Waterloo, Iowa (CNN) – On New Year’s day GOP presidential candidate Newt Gingrich described a survival strategy for his campaign, how he’s going to counteract negative ads and bring down rival Mitt Romney.
The former House speaker said he feels "Romney-boated" by the millions spent on negative ads run against him by Restore Our Future super PAC that supports the candidacy of the former Massachusetts Gov. Romney.
"For a state this size, to spend that number of dollars in negative ads aimed at one candidate is pretty amazing," Gingrich said Sunday at a press availability in Marshalltown, following up on a statement he made to Politico that Romney would buy the election “if he could.”
When asked if he feels "swift-boated," a reference to the negative ads that partially derailed John Kerry's presidential bid in 2004, Gingrich responded, "No, I feel 'Romney-boated.'”
Gingrich’s positive campaign “experiment” is on the line with just days to go until the first votes are cast in the 2012 presidential contest. In remarkably better health and better spirits after two days of campaigning with a mild flu, Gingrich seemed somewhat resigned to a mediocre finish in Iowa on January 3 but is rethinking his strategy in New Hampshire and South Carolina.
“[W]e decided we would in fact try to figure out could you do well enough remaining positive to survive and I think the answer is we’re going to do well enough to survive, and then we’ll decide what to do from that point on,” Gingrich said.
Signaling a departure from the positive-message ads he’s released so far, Gingrich said his campaign will “probably” release television ads after Iowa drawing sharper contrasts between himself and Romney.
“Because I think if somebody spends $3.5 million lying about you, you have some obligation to come back and set the record straight,” said Gingrich, who for days talked about responding to attacks with airtime.
Gingrich admits the barrage of attacks “drove us down from the 30s to the teens” but he said the money spent by Romney and his surrogates hasn’t yielded increased support.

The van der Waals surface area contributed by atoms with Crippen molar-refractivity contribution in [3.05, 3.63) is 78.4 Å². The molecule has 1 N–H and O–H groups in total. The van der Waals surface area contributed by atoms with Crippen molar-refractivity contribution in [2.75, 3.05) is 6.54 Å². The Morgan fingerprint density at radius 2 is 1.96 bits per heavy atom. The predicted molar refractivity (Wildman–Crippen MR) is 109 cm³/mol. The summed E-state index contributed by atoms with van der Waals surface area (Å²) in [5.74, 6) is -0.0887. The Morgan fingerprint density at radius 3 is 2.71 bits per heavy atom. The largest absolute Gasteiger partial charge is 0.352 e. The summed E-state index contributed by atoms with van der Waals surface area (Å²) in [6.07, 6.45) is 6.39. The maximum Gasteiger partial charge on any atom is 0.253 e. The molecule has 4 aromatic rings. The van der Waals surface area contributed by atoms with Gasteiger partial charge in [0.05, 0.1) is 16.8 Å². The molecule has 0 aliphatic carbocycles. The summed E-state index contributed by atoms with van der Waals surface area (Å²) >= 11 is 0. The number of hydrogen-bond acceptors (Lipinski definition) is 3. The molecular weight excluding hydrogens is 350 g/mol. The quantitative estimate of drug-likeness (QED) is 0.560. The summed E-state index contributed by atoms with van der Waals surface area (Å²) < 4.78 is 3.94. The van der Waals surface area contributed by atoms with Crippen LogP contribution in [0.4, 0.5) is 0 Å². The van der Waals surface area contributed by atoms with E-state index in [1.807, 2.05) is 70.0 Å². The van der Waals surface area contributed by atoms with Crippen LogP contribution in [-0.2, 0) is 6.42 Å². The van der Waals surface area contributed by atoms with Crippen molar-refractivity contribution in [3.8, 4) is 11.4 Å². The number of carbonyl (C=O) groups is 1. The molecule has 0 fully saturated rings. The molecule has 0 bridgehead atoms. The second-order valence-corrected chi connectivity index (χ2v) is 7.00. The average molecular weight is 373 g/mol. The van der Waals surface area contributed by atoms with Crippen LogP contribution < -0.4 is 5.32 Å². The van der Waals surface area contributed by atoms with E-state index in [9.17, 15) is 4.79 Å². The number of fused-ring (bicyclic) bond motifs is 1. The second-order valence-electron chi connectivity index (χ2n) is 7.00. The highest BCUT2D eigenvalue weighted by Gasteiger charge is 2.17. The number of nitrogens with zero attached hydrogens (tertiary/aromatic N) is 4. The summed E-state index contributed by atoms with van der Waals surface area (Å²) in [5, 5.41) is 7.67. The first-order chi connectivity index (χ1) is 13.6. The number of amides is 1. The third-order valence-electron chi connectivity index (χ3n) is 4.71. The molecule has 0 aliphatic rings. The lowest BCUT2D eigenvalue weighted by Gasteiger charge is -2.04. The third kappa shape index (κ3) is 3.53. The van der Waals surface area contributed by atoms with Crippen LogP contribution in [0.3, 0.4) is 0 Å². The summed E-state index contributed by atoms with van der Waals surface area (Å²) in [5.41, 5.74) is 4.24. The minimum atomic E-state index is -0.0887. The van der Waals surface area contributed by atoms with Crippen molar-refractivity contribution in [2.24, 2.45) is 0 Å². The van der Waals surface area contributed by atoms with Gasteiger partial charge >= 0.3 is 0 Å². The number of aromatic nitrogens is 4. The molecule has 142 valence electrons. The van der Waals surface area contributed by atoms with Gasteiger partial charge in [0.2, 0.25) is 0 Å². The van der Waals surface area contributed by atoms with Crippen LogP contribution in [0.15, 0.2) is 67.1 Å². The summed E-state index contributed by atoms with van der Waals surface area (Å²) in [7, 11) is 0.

“And by the way all it did was guarantee that some other conservative emerged and it didn’t help Romney at all,” said Gingrich, referring to former Pennsylvania Sen. Rick Santorum, who is now ahead of the former speaker in third place in the latest Des Moines Register poll.
If he could redo his strategy surrounding the ads, Gingrich said he should have responded "faster and more aggressively" to attacks, adding he should have responded “two weeks sooner” at a later stop in Waterloo.
Gingrich charges Romney for being dishonest for not repudiating Restore Our Future, the independent group run by his former aides, which has spent $800,000 in Iowa through last week going after the former speaker, according to Campaign Media Analysis Group.
"If I could have done anything differently I would have pulled the plug on Romney's PAC," the former speaker said, who said he may eventually run ads linking Romney to the group. “[H]e can go around the country all he wants to and say he’s not responsible for this, it makes him look like – here’s my simple tagline: somebody who will lie to you to get to be president will lie to you when they are president,” he said.
Gingrich said his ads about Romney would draw “legitimate contrast” and be based on facts. “Frankly I think you can do very calm, very pleasant ads that the nature of the Republican Party is such that a calm and pleasant ad that says he was for tax paid abortions, I’m against it, you can say it happily, pleasantly, it works just by the nature of the data.”
He often makes a similar distinction when asked whether he would go negative with President Barack Obama in a general election fight. “If you tell the truth it sounds negative,” the former speaker has said.
Gingrich suggests the super PAC Winning Our Future that is run by his former aides should do the same.
“I would not want them to run an ad that was factually false and I wouldn’t want them to run an ad that was sort of a deliberately gotcha,” Gingrich said at the Sunday press availability. “Romney called himself a moderate as governor, okay so this is not like going back 25 years. Romney did register as a Democrat to vote for Paul Tsongas. These things are not, you know, you don't have to go out and select things out and distort them, you don't have to get into his Bain career, and you don’t have to do any of the things that would get into negative advertising.”
CNN’s Gabriella Schwarz contributed to this report.